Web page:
Combating Hate, Creating Dialogue, Building Cohesive Societies

“We need to build bridges, not walls.”  Former U.S.Ambassador to the UK, Matthew Barzun’s face illuminates a screen as he says these words.  He is projected there as part of a live video conference for the 20 eager listeners participating in the Jo Cox Memorial Exchange Program, sponsored by the U.S. Embassy in London and administered by Legacy International.  The participants are listening intently—taking notes and nodding their heads; speaking to him about the projects they are planning to implement upon their return home.  His message of unity through adversity is timely and the young people vocalize their agreement—reflecting his call for fellowship through their own hopes and plans for the future.

Participants attend a meeting and service at the Church of Saint Martin-in-the-fields in Philadelphia to discuss social justice, racism, and community engagement.

In August 2017, Legacy International organized an immersive educational experience for 20 young people from across the United Kingdom.  The Jo Cox Memorial Exchange Program afforded these young leaders the opportunity to explore the topic of social cohesion in the United States.  The program is named after Jo Cox, a member of Parliament for Batley and Spen, who had a strong moral compass and a passion for finding solutions to end violence and discriminatory hate.  Jo Cox tackled issues of Islamophobia, refugee rights, and was a champion for representing ethnic diversity among her constituents.  Her tragic death in June 2016 sparked global outrage and strengthened the resolve of the international community to carry on her legacy of tackling extremism and violence and promoting social inclusion and cohesion.

Jo Cox Memorial Exchange Participants take time out to tour the monuments and sites of Washington, DC while learning about building social cohesion.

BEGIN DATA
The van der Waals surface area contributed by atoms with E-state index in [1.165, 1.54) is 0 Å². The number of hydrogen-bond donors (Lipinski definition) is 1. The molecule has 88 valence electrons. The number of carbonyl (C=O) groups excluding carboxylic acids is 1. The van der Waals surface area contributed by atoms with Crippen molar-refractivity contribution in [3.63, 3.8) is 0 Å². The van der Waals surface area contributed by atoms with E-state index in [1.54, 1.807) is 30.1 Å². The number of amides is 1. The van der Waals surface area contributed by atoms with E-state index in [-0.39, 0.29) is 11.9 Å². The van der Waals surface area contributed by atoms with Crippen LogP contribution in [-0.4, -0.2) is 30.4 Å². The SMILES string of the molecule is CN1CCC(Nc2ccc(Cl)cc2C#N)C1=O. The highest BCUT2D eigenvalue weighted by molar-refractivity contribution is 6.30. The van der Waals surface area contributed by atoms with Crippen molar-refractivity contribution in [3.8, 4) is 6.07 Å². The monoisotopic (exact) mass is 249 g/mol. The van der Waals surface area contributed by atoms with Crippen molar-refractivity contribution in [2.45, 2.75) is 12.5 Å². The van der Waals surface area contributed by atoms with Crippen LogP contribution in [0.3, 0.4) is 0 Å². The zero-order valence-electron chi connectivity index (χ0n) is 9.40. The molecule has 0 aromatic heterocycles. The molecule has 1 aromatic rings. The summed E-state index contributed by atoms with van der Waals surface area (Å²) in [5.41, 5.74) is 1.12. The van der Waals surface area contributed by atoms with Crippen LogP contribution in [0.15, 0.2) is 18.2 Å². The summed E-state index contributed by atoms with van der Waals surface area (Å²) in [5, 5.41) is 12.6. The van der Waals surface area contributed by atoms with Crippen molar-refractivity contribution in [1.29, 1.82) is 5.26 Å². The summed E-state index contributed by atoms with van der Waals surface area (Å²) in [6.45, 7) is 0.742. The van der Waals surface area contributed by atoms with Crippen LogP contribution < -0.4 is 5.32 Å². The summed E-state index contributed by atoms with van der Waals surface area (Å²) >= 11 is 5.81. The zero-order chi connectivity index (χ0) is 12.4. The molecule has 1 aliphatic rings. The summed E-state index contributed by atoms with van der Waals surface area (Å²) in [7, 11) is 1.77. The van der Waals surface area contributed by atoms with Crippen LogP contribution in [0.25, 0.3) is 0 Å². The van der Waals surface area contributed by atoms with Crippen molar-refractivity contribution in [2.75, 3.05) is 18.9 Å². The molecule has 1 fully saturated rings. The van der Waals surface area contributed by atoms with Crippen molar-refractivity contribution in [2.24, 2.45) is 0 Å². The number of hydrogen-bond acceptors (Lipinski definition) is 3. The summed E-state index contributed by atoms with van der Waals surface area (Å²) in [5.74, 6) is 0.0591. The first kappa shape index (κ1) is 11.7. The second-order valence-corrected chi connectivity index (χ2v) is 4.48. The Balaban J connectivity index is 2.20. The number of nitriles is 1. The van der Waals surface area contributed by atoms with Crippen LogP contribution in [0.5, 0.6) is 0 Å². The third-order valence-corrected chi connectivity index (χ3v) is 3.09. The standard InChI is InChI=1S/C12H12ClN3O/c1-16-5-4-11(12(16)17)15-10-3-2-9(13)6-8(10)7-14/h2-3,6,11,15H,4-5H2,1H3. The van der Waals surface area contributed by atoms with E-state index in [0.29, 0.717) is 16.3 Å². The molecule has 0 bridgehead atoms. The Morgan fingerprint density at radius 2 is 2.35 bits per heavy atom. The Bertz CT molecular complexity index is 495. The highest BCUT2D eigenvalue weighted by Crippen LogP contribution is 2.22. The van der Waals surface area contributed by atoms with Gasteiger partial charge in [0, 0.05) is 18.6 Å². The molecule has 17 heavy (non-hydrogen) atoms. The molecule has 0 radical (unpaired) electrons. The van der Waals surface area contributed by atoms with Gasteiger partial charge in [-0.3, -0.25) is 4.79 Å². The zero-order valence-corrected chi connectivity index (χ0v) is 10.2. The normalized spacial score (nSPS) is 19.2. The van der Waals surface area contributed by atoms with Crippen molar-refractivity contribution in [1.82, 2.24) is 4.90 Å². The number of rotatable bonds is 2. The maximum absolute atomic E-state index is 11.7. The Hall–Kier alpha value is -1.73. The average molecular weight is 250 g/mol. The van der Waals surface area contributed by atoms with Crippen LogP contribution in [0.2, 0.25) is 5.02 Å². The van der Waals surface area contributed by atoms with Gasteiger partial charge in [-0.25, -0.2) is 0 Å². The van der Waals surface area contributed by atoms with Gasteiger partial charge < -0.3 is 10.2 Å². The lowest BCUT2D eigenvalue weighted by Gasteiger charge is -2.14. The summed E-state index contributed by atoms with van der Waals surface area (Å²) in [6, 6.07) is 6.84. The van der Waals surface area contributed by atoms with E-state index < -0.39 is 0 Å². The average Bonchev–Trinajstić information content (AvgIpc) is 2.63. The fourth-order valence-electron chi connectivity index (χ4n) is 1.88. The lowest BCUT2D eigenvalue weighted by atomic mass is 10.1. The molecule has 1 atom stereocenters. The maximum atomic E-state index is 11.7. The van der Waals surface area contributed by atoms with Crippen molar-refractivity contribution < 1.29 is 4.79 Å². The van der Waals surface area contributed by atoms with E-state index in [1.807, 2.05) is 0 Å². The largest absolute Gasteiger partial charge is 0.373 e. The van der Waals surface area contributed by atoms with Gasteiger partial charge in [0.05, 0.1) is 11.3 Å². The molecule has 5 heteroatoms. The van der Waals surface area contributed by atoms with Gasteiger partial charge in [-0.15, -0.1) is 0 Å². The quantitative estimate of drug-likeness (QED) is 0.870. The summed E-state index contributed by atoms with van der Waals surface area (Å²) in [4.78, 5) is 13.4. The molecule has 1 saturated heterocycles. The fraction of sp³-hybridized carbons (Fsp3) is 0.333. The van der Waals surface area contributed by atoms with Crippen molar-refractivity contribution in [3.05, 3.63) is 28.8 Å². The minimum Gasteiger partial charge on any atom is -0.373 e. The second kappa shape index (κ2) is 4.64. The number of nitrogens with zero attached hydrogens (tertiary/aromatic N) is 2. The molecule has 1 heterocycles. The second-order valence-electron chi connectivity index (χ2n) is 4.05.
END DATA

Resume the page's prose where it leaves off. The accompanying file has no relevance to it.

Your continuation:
The tragedy in Charlottesville, VA occurred just prior to the group’s arrival, providing a backdrop to discuss leadership, freedom of speech vs. protection of people, and a vast array of social topics and issues.  Moreover, Legacy International’s LivingSidebySide® curriculum formed the foundation for personal leadership and dialogue skill building throughout the duration of the program. 

While at Global Kids in New York, participants engaged in activities with other youth leaders from around the world.

The outstanding success of the program is, in part, attributed to the multitude of remarkable U.S. organizations dealing directly and indirectly with the subjects of racism, poverty, marginalized populations, and hate groups with whom Legacy was able to partner.  Through meetings and resources provided by these various organizations, the U.K. participants received information addressing pertinent issues faced by an assortment of socio-economic, ethnic, and religious groups in the United States. 

“Unless the peace that follows recognizes that the whole world is one neighborhood and does justice to the whole human race, the germs of another world war will remain as a constant threat to mankind.” – FDR

Throughout all the meetings and sessions held during the 2-week program, the idea that social cohesion demands effort on many fronts was repeatedly highlighted.  The indispensible resources acquired from the organizations visited, coupled with the invaluable experience of meeting, firsthand, with organizations working on issues that Jo Cox was so passionate about, has prepared these young people to be the leaders that the world needs, today. 

Shay DeGolier from the Southern Poverty Law Center joins us via Skype to discuss the resources and tools they have available to combat hate groups.

Thank you to all our partners and guest speakers for taking the time to meet with us and discuss your work.

Via Skype

Washington DC


New York


Follow our social media posts to see more of what the Jo Cox Memorial Exchange participants learned and accomplishments from the program: Facebook, Twitter, Instagram 

More information on Jo Cox and her life can be found at the Jo Cox Foundation